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Implications of Bill 26

BC Bill 26 received royal accent and became law on February 28th, 2022. The bill removes the requirement of city councils to conduct public hearings for zoning amendments if the council deems the changes are consistent with the Official Community Plan (OCP).

According to the Developer’s Approvals Process Review (DAPR) the intent of Bill 26 is to offer local governments more powers to simplify and reduce the delays in the development approval process. The DAPR suggests that “public hearings simply delay construction and cost the developer time and money.”

Closer to the truth, delays are often a result of developers submitting variance applications of existing zoning bylaws with incomplete reports. Through council's due diligence, the application is sent back to the developer for revisions and inclusion of the missing reports such as traffic, environmental and geo-technical reviews thus delaying the application process. Our city council is tasked with finding a balance between the additional tax dollars and DCCs that development brings versus the impact these developments will have on the community. That’s what makes the public voice through public hearings so important.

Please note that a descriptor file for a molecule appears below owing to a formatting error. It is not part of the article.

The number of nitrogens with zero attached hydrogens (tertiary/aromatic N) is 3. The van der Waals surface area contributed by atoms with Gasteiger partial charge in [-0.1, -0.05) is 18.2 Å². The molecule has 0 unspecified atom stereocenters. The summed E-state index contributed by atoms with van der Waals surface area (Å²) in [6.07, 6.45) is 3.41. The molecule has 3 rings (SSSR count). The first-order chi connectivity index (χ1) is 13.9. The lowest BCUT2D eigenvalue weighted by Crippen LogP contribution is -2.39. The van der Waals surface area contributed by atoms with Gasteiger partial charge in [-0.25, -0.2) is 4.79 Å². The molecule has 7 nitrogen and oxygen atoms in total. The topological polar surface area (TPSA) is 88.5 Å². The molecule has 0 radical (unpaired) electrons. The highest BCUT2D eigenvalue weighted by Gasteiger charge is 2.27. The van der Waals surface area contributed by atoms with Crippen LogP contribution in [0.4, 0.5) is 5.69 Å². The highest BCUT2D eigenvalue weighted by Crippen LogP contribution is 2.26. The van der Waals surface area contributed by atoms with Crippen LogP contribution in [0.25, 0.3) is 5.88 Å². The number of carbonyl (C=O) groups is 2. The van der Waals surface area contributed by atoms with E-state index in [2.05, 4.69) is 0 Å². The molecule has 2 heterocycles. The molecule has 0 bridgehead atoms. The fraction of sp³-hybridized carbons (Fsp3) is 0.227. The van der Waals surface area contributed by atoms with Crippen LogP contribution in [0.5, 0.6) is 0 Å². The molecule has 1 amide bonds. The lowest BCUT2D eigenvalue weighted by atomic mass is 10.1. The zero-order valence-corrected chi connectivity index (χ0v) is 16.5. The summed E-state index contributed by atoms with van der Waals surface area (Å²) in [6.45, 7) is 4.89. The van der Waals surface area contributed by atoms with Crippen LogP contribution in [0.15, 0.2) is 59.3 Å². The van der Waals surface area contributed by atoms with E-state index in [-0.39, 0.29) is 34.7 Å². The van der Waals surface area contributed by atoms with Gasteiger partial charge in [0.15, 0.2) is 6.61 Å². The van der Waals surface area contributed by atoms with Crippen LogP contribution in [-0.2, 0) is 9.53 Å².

City of West Kelowna Bylaw No. 0260.02, 2023 (Development Application Procedures Amendment) and Bylaw No. 0303, 2023 (West Kelowna Public Notice) went in front of council for 3rd reading on February 28th. These amendments to our OCP and bylaws, if passed, would allow the City of West Kelowna council to approve developers’ requests for changes to zoning bylaws without the requirement of a public hearing.

As a result of receiving several letters from concerned residents prior to the February 28th City of West Kelowna council meeting, council deferred their decision on the bylaw amendments to allow city staff time to develop a mechanism that would automatically trigger a public hearing.

At the May 9th council meeting council voted in favour of a trigger mechanism of eight written submissions or a petition submission containing residents' signatures from eight unique addresses. It was also noted that council reserved the right to call a public hearing on any development application regardless of the number of written submissions. The responsibility still remains with West Kelowna residents to voice their concerns through a written submission to city council.



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